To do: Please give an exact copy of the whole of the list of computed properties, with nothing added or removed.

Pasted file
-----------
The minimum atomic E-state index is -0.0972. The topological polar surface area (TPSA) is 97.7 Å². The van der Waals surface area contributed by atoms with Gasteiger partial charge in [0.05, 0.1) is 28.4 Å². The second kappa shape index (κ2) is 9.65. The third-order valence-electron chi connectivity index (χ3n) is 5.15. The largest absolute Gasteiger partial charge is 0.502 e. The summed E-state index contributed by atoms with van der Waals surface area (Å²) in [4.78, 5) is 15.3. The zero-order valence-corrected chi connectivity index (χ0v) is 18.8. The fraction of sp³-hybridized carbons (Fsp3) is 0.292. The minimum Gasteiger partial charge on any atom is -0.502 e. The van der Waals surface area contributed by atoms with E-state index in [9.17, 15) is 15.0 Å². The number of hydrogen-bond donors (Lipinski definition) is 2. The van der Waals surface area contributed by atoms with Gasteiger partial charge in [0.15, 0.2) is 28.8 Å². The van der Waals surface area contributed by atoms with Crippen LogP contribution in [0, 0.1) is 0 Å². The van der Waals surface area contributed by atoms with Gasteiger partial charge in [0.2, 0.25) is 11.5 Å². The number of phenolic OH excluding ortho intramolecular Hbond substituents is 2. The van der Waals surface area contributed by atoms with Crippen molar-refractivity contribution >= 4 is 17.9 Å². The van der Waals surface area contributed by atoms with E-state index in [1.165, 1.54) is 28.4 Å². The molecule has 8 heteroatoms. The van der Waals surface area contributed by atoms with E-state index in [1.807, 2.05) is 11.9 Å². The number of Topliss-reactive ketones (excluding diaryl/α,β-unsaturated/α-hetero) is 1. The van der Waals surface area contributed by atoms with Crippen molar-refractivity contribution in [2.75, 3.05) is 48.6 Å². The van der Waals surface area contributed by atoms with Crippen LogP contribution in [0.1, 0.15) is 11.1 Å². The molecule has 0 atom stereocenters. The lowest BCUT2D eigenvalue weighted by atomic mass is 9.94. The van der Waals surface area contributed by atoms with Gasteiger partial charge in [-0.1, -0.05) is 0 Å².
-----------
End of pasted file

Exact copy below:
The minimum atomic E-state index is -0.0972. The topological polar surface area (TPSA) is 97.7 Å². The van der Waals surface area contributed by atoms with Gasteiger partial charge in [0.05, 0.1) is 28.4 Å². The second kappa shape index (κ2) is 9.65. The third-order valence-electron chi connectivity index (χ3n) is 5.15. The largest absolute Gasteiger partial charge is 0.502 e. The summed E-state index contributed by atoms with van der Waals surface area (Å²) in [4.78, 5) is 15.3. The zero-order valence-corrected chi connectivity index (χ0v) is 18.8. The fraction of sp³-hybridized carbons (Fsp3) is 0.292. The minimum Gasteiger partial charge on any atom is -0.502 e. The van der Waals surface area contributed by atoms with E-state index in [9.17, 15) is 15.0 Å². The number of hydrogen-bond donors (Lipinski definition) is 2. The van der Waals surface area contributed by atoms with Gasteiger partial charge in [0.15, 0.2) is 28.8 Å². The van der Waals surface area contributed by atoms with Crippen LogP contribution in [0, 0.1) is 0 Å². The van der Waals surface area contributed by atoms with Gasteiger partial charge in [0.2, 0.25) is 11.5 Å². The number of phenolic OH excluding ortho intramolecular Hbond substituents is 2. The van der Waals surface area contributed by atoms with Crippen molar-refractivity contribution >= 4 is 17.9 Å². The van der Waals surface area contributed by atoms with E-state index in [1.165, 1.54) is 28.4 Å². The molecule has 8 heteroatoms. The van der Waals surface area contributed by atoms with E-state index in [1.807, 2.05) is 11.9 Å². The number of Topliss-reactive ketones (excluding diaryl/α,β-unsaturated/α-hetero) is 1. The van der Waals surface area contributed by atoms with Crippen molar-refractivity contribution in [2.75, 3.05) is 48.6 Å². The van der Waals surface area contributed by atoms with Crippen LogP contribution in [0.1, 0.15) is 11.1 Å². The molecule has 0 atom stereocenters. The lowest BCUT2D eigenvalue weighted by atomic mass is 9.94. The van der Waals surface area contributed by atoms with Gasteiger partial charge in [-0.1, -0.05) is 0 Å².